Capital Gains Tax Strategies

Capital Gains Tax StrategiesBy Toma Franklin, Staff Writer

Although some investors may be able save big on capital gains taxes for the next 3 years, only a few will be so blessed. If you're at, or close, to the bottom of the income ladder, you'll be able to save 100% on your capital gains taxes. Those eligible for the savings aren't the ones in the 15% capital gains tax bracket. If you are currently paying 5% on capital gains, you'll be able to forego chipping in for a while, but you have to do your homework first. Remember, there are long term capital gains and short term capital gains. Short term capital gains are those from investments held less than 12 months. These are taxed at your income tax rate, which is almost always greater than the capital gains tax rate.

The bad news is that, unless the lower tax rates are extended by congress, they'll revert to where they were in 2003. That means you'll go from paying no capital gains taxes to vaulting right past the 5% rate, and jumping up 100% to 10%. If you're single and earn over $31,850 in 2007 (more for 2008), you're ineligible for the 0% tax rate. You'll be stuck paying the higher 15% capital gains taxes. The income level is effectively less than $31,850 because the sale of stock bonds and mutual funds will generate income that's added to your other earned income. Together, the combined dollar amount can easily be over $31,850.

Other Ways to Save

Capital gains taxes will be owed any time you sell a highly appreciated asset, weather it's a collector car, investment portfolio or real estate. In addition, you'll have to pay capital gains taxes on the sale of your business. The last one really hurts. You work hard for decades, put in blood, sweat, and tears, and then owe the government around 25% of the profits on the sale.

Capital Gains Tax Savings Strategy #1

To avoid paying capital gains taxes on a piece of real estate, you must live in it as your primary residence for at least 2 years. If you're single or married and filing separately, you'll get to exclude $250,000 of capital gains on that property. If you are married and file jointly, the exclusion jumps to $500,000. That works great for single family residences, but that strategy is harder to apply to commercial property or multi-family complexes.

The one thing that may people fail to realize is that it doesn't matter when the property appreciates, as long as it is the primary residence for at least 2 of the last five years of ownership. This means you could buy a house then live in it for 2 years and sell it, or buy a house, rent it out for 3 years, move into it for 2 years and then sell it. There are many combinations that would qualify. If you owned 2 or more properties, you could live in one of them for two years, sell it and move into another for 2 more years, sell that one and move into another of your properties.

Capital Gains Tax Savings Strategy #2

One Time honored strategy to defer capital gains taxes is through the use of a irrevocable domestic non-grantor trust. Such a trust is a legal entity that will allow you to defer capital gains taxes according to IRS supplied mortality tables. For domestic trusts, this time period can be up to 20 years and for international trusts, the time period can be up to 30 years. This is a vehicle that requires an advisor well versed in all its idiosyncrasies. Such tax deferment vehicles are extremely complex, yet very effective. When done correctly, these trusts will also allow you to defer not only capital gains, but also all income taxes on reinvested assets. An additional benefit is the possible elimination of inheritance and transfer taxes.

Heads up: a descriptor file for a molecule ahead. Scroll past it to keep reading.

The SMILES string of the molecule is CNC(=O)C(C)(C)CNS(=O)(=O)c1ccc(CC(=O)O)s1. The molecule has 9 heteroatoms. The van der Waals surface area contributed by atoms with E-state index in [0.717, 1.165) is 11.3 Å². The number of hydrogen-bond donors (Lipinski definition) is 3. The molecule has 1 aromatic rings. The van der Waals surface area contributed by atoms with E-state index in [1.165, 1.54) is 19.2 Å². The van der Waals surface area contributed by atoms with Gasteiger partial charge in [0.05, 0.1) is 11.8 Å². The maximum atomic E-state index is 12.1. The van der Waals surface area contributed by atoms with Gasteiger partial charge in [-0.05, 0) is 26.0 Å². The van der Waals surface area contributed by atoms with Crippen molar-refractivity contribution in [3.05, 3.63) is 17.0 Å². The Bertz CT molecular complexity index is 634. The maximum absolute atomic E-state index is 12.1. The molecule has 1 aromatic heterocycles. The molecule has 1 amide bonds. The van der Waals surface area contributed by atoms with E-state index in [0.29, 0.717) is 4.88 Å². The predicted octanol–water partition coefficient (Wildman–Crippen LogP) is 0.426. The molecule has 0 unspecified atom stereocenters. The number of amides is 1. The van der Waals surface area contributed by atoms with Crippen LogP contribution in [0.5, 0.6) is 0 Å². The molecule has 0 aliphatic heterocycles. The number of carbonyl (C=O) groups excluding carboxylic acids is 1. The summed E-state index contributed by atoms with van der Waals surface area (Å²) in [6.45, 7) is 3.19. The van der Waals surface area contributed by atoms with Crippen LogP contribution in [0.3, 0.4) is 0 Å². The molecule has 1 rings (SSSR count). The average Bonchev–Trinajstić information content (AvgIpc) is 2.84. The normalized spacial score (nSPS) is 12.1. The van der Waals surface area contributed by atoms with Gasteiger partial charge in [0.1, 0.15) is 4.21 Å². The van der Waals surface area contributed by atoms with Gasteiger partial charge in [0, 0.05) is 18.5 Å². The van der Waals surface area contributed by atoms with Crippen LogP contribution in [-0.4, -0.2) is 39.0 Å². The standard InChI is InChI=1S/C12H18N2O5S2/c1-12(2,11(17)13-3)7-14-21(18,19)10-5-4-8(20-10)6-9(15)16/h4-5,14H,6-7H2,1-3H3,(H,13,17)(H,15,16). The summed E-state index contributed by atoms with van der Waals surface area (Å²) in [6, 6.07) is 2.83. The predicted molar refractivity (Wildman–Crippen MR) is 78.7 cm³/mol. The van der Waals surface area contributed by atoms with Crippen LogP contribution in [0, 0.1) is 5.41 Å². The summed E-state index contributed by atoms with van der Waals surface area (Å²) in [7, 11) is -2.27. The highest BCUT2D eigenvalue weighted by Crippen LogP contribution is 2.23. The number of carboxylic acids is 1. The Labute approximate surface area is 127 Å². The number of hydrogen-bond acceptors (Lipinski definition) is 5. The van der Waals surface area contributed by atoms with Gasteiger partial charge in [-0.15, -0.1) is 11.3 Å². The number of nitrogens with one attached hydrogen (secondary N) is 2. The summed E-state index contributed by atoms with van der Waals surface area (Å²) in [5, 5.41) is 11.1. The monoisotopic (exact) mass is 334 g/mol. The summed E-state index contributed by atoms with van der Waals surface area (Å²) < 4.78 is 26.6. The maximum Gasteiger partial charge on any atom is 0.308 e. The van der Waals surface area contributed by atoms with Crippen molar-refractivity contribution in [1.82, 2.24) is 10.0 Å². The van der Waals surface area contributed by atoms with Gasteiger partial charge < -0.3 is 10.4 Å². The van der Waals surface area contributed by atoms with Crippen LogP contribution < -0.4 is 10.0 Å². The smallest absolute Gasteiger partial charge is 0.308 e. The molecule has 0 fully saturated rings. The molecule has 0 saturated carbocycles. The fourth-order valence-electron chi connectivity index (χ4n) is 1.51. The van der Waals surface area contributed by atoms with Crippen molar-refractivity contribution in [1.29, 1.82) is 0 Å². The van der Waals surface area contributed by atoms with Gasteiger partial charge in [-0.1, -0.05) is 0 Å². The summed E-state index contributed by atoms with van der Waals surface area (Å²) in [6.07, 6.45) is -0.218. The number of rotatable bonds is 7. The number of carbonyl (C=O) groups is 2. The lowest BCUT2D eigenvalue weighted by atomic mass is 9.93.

Capital Gains Tax Savings Strategy #3

You have to plan for your capital gains taxes in order to properly, and legally defer or avoid them. Often a good plan hinges on legal structures that must be in place before you make your gains. In addition, you can make decisions that, once made, cannot be undone and can cause you to be facing a hefty IRS payment. This definitely applies when deciding on a time to sell or convert assets.

For example, if you have a large block of stocks or funds purchased at various times throughout the past few years, you may sell a portion of them. If you inadvertently sell assets purchased recently, rather than those purchased farther back, you can be facing a hefty tax bill. To avoid this being treated as a short term capital gain you must notify your broker of your intention to divest yourself of a block purchased farther in the past. The broker must be notified before you place your sell order, unless you'd rather pay income tax, rather than be liable for capital gains taxes, which are not only lower, but can then be deferred according to your capital gains tax strategy.

Capital Gains Tax Savings Strategy #4

Doubling down refers to the practice of repurchasing a stock after selling it at a loss for tax purposes. If you have an unrealized loss, but feel the stock is sound, and will turn around, you can sell it and take the loss for the purposes of reducing your capital gains taxes. You must then wait more than 30 days before you repurchase it to avoid the sale being termed as a "wash sale". A wash sale is when an investor sells an investment only to repurchase it again within 30 days. In such cases you must deferred and, to make matters worse, the cost basis of the investment is raised to reflect the new amount. This can easily cause you to lose out on a loss you were counting on to reduce your tax liability.

Capital gains taxes are a very complicated subject. There are some very effective tax reduction, avoidance, and deferment strategies available that apply to capital gains taxes, most of which are not mentioned here. They are best left to experts in this specific field.